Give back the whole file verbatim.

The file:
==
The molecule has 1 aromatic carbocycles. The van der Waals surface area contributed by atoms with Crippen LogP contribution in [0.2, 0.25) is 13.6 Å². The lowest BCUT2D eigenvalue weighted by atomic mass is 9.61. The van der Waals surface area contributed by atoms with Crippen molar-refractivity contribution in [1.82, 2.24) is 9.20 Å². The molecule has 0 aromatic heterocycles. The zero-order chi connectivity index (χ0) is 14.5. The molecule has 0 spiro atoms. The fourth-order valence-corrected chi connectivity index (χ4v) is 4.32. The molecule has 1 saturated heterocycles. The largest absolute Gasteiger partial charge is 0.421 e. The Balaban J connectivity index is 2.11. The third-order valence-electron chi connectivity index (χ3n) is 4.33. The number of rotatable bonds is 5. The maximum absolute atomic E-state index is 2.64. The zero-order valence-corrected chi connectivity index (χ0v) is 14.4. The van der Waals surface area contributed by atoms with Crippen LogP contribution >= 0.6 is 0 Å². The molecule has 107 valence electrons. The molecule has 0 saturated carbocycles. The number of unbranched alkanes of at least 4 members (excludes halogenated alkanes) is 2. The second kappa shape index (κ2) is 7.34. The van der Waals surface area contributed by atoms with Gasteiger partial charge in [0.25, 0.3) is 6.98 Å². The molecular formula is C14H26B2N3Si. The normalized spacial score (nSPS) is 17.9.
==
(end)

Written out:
The molecule has 1 aromatic carbocycles. The van der Waals surface area contributed by atoms with Crippen LogP contribution in [0.2, 0.25) is 13.6 Å². The lowest BCUT2D eigenvalue weighted by atomic mass is 9.61. The van der Waals surface area contributed by atoms with Crippen molar-refractivity contribution in [1.82, 2.24) is 9.20 Å². The molecule has 0 aromatic heterocycles. The zero-order chi connectivity index (χ0) is 14.5. The molecule has 0 spiro atoms. The fourth-order valence-corrected chi connectivity index (χ4v) is 4.32. The molecule has 1 saturated heterocycles. The largest absolute Gasteiger partial charge is 0.421 e. The Balaban J connectivity index is 2.11. The third-order valence-electron chi connectivity index (χ3n) is 4.33. The number of rotatable bonds is 5. The maximum absolute atomic E-state index is 2.64. The zero-order valence-corrected chi connectivity index (χ0v) is 14.4. The van der Waals surface area contributed by atoms with Crippen LogP contribution >= 0.6 is 0 Å². The molecule has 107 valence electrons. The molecule has 0 saturated carbocycles. The number of unbranched alkanes of at least 4 members (excludes halogenated alkanes) is 2. The second kappa shape index (κ2) is 7.34. The van der Waals surface area contributed by atoms with Gasteiger partial charge in [0.25, 0.3) is 6.98 Å². The molecular formula is C14H26B2N3Si. The normalized spacial score (nSPS) is 17.9.